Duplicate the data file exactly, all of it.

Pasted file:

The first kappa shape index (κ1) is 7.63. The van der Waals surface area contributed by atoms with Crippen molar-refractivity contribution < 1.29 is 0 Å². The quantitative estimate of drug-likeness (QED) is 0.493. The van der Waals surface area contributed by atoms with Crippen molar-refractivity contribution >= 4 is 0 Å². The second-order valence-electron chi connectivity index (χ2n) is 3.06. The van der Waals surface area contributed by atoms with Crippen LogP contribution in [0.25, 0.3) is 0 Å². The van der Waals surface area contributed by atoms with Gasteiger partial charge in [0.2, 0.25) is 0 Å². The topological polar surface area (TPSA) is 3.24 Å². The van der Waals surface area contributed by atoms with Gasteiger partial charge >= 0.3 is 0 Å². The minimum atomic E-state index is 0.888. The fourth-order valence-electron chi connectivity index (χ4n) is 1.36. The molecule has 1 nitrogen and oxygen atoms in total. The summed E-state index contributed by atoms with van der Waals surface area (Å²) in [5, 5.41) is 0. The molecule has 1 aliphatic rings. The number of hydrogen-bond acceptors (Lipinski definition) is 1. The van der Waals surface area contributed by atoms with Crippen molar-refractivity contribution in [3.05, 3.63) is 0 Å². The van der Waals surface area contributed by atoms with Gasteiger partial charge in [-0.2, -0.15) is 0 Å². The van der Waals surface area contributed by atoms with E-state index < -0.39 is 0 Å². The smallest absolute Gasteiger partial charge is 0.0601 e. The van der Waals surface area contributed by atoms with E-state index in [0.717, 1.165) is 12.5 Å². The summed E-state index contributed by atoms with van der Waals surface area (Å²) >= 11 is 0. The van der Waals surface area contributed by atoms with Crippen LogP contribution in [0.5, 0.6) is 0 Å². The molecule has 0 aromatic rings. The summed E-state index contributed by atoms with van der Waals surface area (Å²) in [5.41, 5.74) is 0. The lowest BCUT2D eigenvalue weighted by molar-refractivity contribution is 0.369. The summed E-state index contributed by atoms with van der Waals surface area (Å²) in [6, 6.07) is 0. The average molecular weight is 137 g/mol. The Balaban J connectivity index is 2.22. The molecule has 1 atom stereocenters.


The first kappa shape index (κ1) is 7.63. The van der Waals surface area contributed by atoms with Crippen molar-refractivity contribution < 1.29 is 0 Å². The quantitative estimate of drug-likeness (QED) is 0.493. The van der Waals surface area contributed by atoms with Crippen molar-refractivity contribution >= 4 is 0 Å². The second-order valence-electron chi connectivity index (χ2n) is 3.06. The van der Waals surface area contributed by atoms with Crippen LogP contribution in [0.25, 0.3) is 0 Å². The van der Waals surface area contributed by atoms with Gasteiger partial charge in [0.2, 0.25) is 0 Å². The topological polar surface area (TPSA) is 3.24 Å². The van der Waals surface area contributed by atoms with Gasteiger partial charge >= 0.3 is 0 Å². The minimum atomic E-state index is 0.888. The fourth-order valence-electron chi connectivity index (χ4n) is 1.36. The molecule has 1 nitrogen and oxygen atoms in total. The summed E-state index contributed by atoms with van der Waals surface area (Å²) in [5, 5.41) is 0. The molecule has 1 aliphatic rings. The number of hydrogen-bond acceptors (Lipinski definition) is 1. The van der Waals surface area contributed by atoms with Crippen molar-refractivity contribution in [3.05, 3.63) is 0 Å². The van der Waals surface area contributed by atoms with Gasteiger partial charge in [-0.2, -0.15) is 0 Å². The van der Waals surface area contributed by atoms with E-state index < -0.39 is 0 Å². The smallest absolute Gasteiger partial charge is 0.0601 e. The van der Waals surface area contributed by atoms with E-state index in [0.717, 1.165) is 12.5 Å². The summed E-state index contributed by atoms with van der Waals surface area (Å²) >= 11 is 0. The van der Waals surface area contributed by atoms with Crippen LogP contribution in [0.5, 0.6) is 0 Å². The molecule has 0 aromatic rings. The summed E-state index contributed by atoms with van der Waals surface area (Å²) in [5.41, 5.74) is 0. The lowest BCUT2D eigenvalue weighted by molar-refractivity contribution is 0.369. The summed E-state index contributed by atoms with van der Waals surface area (Å²) in [6, 6.07) is 0. The average molecular weight is 137 g/mol. The Balaban J connectivity index is 2.22. The molecule has 1 atom stereocenters.